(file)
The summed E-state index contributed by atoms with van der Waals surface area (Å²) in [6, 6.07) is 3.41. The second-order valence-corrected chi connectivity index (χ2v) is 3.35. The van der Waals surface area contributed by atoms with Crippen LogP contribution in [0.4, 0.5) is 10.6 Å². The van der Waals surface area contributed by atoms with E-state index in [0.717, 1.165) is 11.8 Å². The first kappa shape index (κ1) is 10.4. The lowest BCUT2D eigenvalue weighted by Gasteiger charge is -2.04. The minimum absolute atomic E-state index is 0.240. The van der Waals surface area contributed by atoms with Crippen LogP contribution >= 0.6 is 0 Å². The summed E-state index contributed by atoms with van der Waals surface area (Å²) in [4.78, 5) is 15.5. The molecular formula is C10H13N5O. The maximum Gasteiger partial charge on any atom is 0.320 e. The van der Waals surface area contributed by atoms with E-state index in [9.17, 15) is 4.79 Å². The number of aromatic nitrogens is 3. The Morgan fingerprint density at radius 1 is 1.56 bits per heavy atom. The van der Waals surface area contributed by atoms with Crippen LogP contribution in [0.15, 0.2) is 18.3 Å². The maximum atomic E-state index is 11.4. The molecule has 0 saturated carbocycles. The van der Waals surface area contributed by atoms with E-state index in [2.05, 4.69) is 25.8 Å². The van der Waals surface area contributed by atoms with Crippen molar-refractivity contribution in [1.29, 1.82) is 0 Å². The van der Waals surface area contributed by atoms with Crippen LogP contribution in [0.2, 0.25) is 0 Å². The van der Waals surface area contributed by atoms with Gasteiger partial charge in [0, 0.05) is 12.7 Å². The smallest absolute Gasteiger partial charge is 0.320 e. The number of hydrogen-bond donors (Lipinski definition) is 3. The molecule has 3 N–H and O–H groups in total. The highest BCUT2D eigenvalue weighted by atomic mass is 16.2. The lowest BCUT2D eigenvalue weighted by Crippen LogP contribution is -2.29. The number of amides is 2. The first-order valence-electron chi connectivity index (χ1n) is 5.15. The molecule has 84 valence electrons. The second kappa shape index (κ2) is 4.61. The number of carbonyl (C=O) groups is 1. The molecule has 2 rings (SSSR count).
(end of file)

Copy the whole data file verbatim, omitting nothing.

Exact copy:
The summed E-state index contributed by atoms with van der Waals surface area (Å²) in [6, 6.07) is 3.41. The second-order valence-corrected chi connectivity index (χ2v) is 3.35. The van der Waals surface area contributed by atoms with Crippen LogP contribution in [0.4, 0.5) is 10.6 Å². The van der Waals surface area contributed by atoms with E-state index in [0.717, 1.165) is 11.8 Å². The first kappa shape index (κ1) is 10.4. The lowest BCUT2D eigenvalue weighted by Gasteiger charge is -2.04. The minimum absolute atomic E-state index is 0.240. The van der Waals surface area contributed by atoms with Crippen LogP contribution >= 0.6 is 0 Å². The summed E-state index contributed by atoms with van der Waals surface area (Å²) in [4.78, 5) is 15.5. The molecular formula is C10H13N5O. The maximum Gasteiger partial charge on any atom is 0.320 e. The van der Waals surface area contributed by atoms with E-state index in [9.17, 15) is 4.79 Å². The number of aromatic nitrogens is 3. The Morgan fingerprint density at radius 1 is 1.56 bits per heavy atom. The van der Waals surface area contributed by atoms with Crippen LogP contribution in [0.15, 0.2) is 18.3 Å². The maximum atomic E-state index is 11.4. The molecule has 0 saturated carbocycles. The van der Waals surface area contributed by atoms with E-state index in [2.05, 4.69) is 25.8 Å². The van der Waals surface area contributed by atoms with Crippen molar-refractivity contribution in [1.29, 1.82) is 0 Å². The van der Waals surface area contributed by atoms with Crippen LogP contribution in [0.2, 0.25) is 0 Å². The van der Waals surface area contributed by atoms with Gasteiger partial charge in [0, 0.05) is 12.7 Å². The smallest absolute Gasteiger partial charge is 0.320 e. The number of hydrogen-bond donors (Lipinski definition) is 3. The molecule has 3 N–H and O–H groups in total. The highest BCUT2D eigenvalue weighted by atomic mass is 16.2. The lowest BCUT2D eigenvalue weighted by Crippen LogP contribution is -2.29. The number of amides is 2. The first-order valence-electron chi connectivity index (χ1n) is 5.15. The molecule has 84 valence electrons. The second kappa shape index (κ2) is 4.61. The number of carbonyl (C=O) groups is 1. The molecule has 2 rings (SSSR count).